Home CooperVision: Future Proof Your Optometric Practice Orthokeratology the Preferred Method of Myopia Management in Activity-Driven Individuals, According to...

Orthokeratology the Preferred Method of Myopia Management in Activity-Driven Individuals, According to New Research

Study Also Shows Predisposition for Contact Lens Use Among Parents

A new paper in press at Contact Lens & Anterior Eye indicates that orthokeratology (ortho-k) is the preferred method of myopia management in physically active children and adults.

The research sought to compare the quality of life (QoL) among 49 children (aged 9-17 years) and 48 adults (aged 18-26 years) who currently use ortho-k, soft contact lenses, or spectacles for myopia. Participants scored across several categories including symptoms, vision, activities, appearance, peer perception, handling and overall satisfaction. Results indicate that across the board, both children and adults agreed that there are perceived significant benefits to using ortho-k lenses during physical activity.

“The QoL study supports that ortho-k contact lenses offer appealing advantages for those who lead more active lifestyles,” said Leah Johnson, OD, FAAO, FSLS, Director of Professional Affairs, CooperVision Specialty EyeCare. “The results of this work reinforce the opportunity for eye care practitioners to take a more proactive approach in discussing ortho-k benefits with patients who are active in sports or other physical activities.”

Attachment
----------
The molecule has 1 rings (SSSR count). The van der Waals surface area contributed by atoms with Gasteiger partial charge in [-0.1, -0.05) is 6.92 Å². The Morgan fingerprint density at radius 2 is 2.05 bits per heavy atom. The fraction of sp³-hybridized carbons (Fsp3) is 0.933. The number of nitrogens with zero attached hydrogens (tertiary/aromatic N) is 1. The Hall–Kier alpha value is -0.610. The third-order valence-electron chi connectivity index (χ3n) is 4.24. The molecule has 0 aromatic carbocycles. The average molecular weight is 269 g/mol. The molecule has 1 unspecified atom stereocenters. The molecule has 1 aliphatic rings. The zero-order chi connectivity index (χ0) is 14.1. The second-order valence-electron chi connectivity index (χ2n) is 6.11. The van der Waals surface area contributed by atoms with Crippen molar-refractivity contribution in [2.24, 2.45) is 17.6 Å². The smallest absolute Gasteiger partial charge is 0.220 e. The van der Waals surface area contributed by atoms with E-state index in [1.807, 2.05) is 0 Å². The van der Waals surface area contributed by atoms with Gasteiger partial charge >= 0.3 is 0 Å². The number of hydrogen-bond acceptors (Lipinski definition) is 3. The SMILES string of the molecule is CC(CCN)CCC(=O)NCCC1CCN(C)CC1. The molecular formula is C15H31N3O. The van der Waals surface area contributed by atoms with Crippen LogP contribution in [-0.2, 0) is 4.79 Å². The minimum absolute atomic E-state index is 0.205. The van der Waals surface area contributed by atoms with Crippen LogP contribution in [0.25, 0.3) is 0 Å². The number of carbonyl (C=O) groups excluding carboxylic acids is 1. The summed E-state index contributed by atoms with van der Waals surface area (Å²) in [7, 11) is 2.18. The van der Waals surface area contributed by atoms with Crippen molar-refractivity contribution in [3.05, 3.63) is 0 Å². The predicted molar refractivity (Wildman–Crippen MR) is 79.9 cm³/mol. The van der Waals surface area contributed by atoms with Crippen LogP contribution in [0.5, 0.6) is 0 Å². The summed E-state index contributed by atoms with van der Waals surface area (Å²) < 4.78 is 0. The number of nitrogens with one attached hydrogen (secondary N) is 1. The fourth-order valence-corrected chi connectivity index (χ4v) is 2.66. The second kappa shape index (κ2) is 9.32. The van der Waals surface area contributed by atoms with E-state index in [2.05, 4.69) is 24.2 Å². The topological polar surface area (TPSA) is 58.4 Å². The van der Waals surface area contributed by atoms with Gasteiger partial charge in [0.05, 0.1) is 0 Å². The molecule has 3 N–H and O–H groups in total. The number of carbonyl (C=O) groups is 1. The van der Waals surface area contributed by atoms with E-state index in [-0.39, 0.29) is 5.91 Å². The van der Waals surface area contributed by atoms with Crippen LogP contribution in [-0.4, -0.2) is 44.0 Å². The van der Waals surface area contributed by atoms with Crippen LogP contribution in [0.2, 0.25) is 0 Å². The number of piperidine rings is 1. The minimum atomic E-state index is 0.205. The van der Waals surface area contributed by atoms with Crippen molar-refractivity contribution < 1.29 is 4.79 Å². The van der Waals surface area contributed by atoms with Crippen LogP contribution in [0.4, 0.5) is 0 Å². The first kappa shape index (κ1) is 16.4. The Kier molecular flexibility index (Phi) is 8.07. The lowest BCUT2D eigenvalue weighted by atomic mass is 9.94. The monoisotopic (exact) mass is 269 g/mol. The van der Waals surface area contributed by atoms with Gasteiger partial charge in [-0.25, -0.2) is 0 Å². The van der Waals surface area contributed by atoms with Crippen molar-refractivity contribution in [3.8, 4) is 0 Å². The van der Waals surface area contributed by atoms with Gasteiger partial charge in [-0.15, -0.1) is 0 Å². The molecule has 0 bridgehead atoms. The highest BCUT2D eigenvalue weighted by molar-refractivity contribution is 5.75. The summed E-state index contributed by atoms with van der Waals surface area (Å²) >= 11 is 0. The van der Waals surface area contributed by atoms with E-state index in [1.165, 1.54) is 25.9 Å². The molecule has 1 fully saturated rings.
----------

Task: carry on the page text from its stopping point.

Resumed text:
The study also evaluated parents’ perceptions on how they believed their children would respond—a first-of-its-kind proxy assessment. The results suggest while activity-driven children did perceive the benefits of orthokeratology, parents have an even greater affinity for contact lens use in active lifestyle situations, for easy handling and for appearance when compared to spectacles. This insight should help eye care professionals feel more confident when discussing, fitting and prescribing soft contact lenses or ortho-k for myopia management in pediatric patients.

This study was supported by NIH-NEI T35 and P30 (EY007099, EY007551, PI Laura Frishman). CooperVision Specialty EyeCare provided unrestricted grant support for subject reimbursement.

Patient and Parent Perceptions of Myopia Modalities (Lattery LJ, Chao C, Walline, JJ, et. al) is available for subscriber download here.

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